Not every Buddhist temple is set up for outsiders wishing to saunter in and grab a meditation pillow. Just a few doors down from the Zen center stands a Thai temple. I couldn’t find a website, so I called the phone number and spoke with a resident monk. I asked if there was daily mediation. In a thick accent, he explained that meditation and chanting took place in the sanctuary twice a day. I asked when and he offered the hours and I thanked him.
A few minutes before the evening session on a weekday, I arrived at the temple. The openings in the high gate—one for foot traffic and one for cars—were both shut tight. I loitered in front, thinking someone would come to unlock them, but no one did. A few days later, I phoned again to make sure I had the times right. The same monk answered. “You called before,” he said. He assured me that my information was correct. Then it occurred to me to ask, “Am I permitted to attend?” “Of course,” he said, though he seemed surprised by the request. “Tomorrow?” I asked. “Of course,” he replied.
The following evening, the opening in the gate for cars was ajar. Beyond was a scene of hustle and bustle. I could see through to a kitchen as two young men worked diligently scrubbing pots. Another attended to a small pond outside while still others carried large tables from one end of the courtyard to the other. Some wore ordinary Western-style clothes, and some donned the traditional marigold-colored robes. These were unlike the robes that the monks wore at the Zen center, which were subdued hues but ornately layered with folds as complicated origami. The robes here looked to be a single swath of fabric wrapped around the body and casually tossed over one shoulder, leaving the other bare in the mild afternoon air. The color shocked in its vibrancy, but the loose drape was relaxed. I stood watching them, but no one paid me any attention. Finally, I approached the kitchen door and caught a young man’s eye. He was wearing shorts and flip flops. “Meditation?” I called to him. His English was not so good, but he understood what I was asking. He came out of the kitchen and motioned for me to follow him. We went around to the back of the building and he pointed to a door up a flight of stairs.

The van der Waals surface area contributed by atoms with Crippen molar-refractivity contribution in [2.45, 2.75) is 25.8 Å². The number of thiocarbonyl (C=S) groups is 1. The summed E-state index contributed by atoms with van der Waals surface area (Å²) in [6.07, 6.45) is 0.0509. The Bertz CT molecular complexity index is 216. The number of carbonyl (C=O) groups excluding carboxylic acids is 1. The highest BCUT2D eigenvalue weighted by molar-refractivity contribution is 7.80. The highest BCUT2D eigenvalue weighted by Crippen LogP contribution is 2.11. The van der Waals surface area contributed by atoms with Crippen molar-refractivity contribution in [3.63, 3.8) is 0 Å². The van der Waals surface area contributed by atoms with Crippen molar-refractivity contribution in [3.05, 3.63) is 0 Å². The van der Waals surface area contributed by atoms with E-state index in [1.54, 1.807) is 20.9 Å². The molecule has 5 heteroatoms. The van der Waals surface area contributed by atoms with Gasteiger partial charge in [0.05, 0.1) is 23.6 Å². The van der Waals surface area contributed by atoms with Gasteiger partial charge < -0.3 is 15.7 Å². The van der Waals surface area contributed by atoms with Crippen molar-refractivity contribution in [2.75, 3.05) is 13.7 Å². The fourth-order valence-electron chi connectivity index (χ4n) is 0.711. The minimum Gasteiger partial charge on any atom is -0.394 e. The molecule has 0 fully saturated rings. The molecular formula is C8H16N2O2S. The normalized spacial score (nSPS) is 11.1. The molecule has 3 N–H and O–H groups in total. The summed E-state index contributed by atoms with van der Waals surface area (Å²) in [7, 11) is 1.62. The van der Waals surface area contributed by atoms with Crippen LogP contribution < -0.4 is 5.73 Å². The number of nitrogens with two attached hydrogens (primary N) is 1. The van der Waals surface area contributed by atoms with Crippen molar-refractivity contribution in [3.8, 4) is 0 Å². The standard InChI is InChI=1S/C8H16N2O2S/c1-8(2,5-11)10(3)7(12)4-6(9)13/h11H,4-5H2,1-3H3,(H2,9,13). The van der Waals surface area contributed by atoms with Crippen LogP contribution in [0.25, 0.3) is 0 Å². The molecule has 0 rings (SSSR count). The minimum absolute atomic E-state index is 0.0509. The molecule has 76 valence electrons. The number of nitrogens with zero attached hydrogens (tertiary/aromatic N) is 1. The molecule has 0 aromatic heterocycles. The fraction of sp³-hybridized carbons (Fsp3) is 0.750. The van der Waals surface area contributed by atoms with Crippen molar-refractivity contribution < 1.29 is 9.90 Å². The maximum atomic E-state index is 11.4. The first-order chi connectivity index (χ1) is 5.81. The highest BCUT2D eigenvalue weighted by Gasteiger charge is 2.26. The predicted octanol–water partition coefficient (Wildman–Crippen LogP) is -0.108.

Inside, I was greeted by the older monk I had spoken with on the phone. He bowed slightly and welcomed me. At last, it dawned on me what was going on. I was being permitted to observe their spiritual practice, but not necessarily to participate.